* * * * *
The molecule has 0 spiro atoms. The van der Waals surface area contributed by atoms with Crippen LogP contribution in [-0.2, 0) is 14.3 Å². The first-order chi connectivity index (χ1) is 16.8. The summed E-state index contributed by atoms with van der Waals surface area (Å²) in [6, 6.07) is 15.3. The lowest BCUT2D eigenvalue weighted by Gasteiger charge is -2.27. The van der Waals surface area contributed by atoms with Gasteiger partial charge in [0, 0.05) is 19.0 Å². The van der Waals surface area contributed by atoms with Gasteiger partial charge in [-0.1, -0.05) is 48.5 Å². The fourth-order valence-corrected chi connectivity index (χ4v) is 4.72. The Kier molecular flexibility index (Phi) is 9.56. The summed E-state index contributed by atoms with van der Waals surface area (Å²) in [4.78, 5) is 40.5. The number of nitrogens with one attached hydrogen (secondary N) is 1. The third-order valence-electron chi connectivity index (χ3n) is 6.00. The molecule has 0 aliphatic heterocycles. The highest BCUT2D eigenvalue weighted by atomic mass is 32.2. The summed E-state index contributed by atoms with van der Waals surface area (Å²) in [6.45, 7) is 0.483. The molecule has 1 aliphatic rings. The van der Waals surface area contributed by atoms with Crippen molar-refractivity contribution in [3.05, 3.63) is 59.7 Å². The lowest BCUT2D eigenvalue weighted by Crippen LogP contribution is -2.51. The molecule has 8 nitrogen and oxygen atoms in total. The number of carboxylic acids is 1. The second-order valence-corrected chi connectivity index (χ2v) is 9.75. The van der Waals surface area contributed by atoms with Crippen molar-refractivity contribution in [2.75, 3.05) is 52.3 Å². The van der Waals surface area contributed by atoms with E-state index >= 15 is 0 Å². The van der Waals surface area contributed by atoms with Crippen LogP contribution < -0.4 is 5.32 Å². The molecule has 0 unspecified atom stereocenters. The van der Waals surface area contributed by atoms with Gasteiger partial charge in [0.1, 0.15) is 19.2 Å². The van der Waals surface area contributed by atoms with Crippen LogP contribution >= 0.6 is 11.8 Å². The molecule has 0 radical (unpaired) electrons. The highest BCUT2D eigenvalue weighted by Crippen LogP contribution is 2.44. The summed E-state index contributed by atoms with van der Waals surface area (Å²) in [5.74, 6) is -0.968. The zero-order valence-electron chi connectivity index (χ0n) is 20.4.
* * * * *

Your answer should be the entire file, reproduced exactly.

The molecule has 0 spiro atoms. The van der Waals surface area contributed by atoms with Crippen LogP contribution in [-0.2, 0) is 14.3 Å². The first-order chi connectivity index (χ1) is 16.8. The summed E-state index contributed by atoms with van der Waals surface area (Å²) in [6, 6.07) is 15.3. The lowest BCUT2D eigenvalue weighted by Gasteiger charge is -2.27. The van der Waals surface area contributed by atoms with Gasteiger partial charge in [0, 0.05) is 19.0 Å². The van der Waals surface area contributed by atoms with Gasteiger partial charge in [-0.1, -0.05) is 48.5 Å². The fourth-order valence-corrected chi connectivity index (χ4v) is 4.72. The Kier molecular flexibility index (Phi) is 9.56. The summed E-state index contributed by atoms with van der Waals surface area (Å²) in [4.78, 5) is 40.5. The number of nitrogens with one attached hydrogen (secondary N) is 1. The third-order valence-electron chi connectivity index (χ3n) is 6.00. The molecule has 0 aliphatic heterocycles. The highest BCUT2D eigenvalue weighted by atomic mass is 32.2. The summed E-state index contributed by atoms with van der Waals surface area (Å²) in [6.45, 7) is 0.483. The molecule has 1 aliphatic rings. The van der Waals surface area contributed by atoms with Crippen molar-refractivity contribution in [3.05, 3.63) is 59.7 Å². The lowest BCUT2D eigenvalue weighted by Crippen LogP contribution is -2.51. The molecule has 8 nitrogen and oxygen atoms in total. The number of carboxylic acids is 1. The second-order valence-corrected chi connectivity index (χ2v) is 9.75. The van der Waals surface area contributed by atoms with Crippen molar-refractivity contribution in [2.75, 3.05) is 52.3 Å². The van der Waals surface area contributed by atoms with E-state index >= 15 is 0 Å². The van der Waals surface area contributed by atoms with Crippen LogP contribution < -0.4 is 5.32 Å². The molecule has 0 unspecified atom stereocenters. The van der Waals surface area contributed by atoms with Gasteiger partial charge in [0.1, 0.15) is 19.2 Å². The van der Waals surface area contributed by atoms with Crippen LogP contribution >= 0.6 is 11.8 Å². The molecule has 0 radical (unpaired) electrons. The highest BCUT2D eigenvalue weighted by Crippen LogP contribution is 2.44. The summed E-state index contributed by atoms with van der Waals surface area (Å²) in [5.74, 6) is -0.968. The zero-order valence-electron chi connectivity index (χ0n) is 20.4.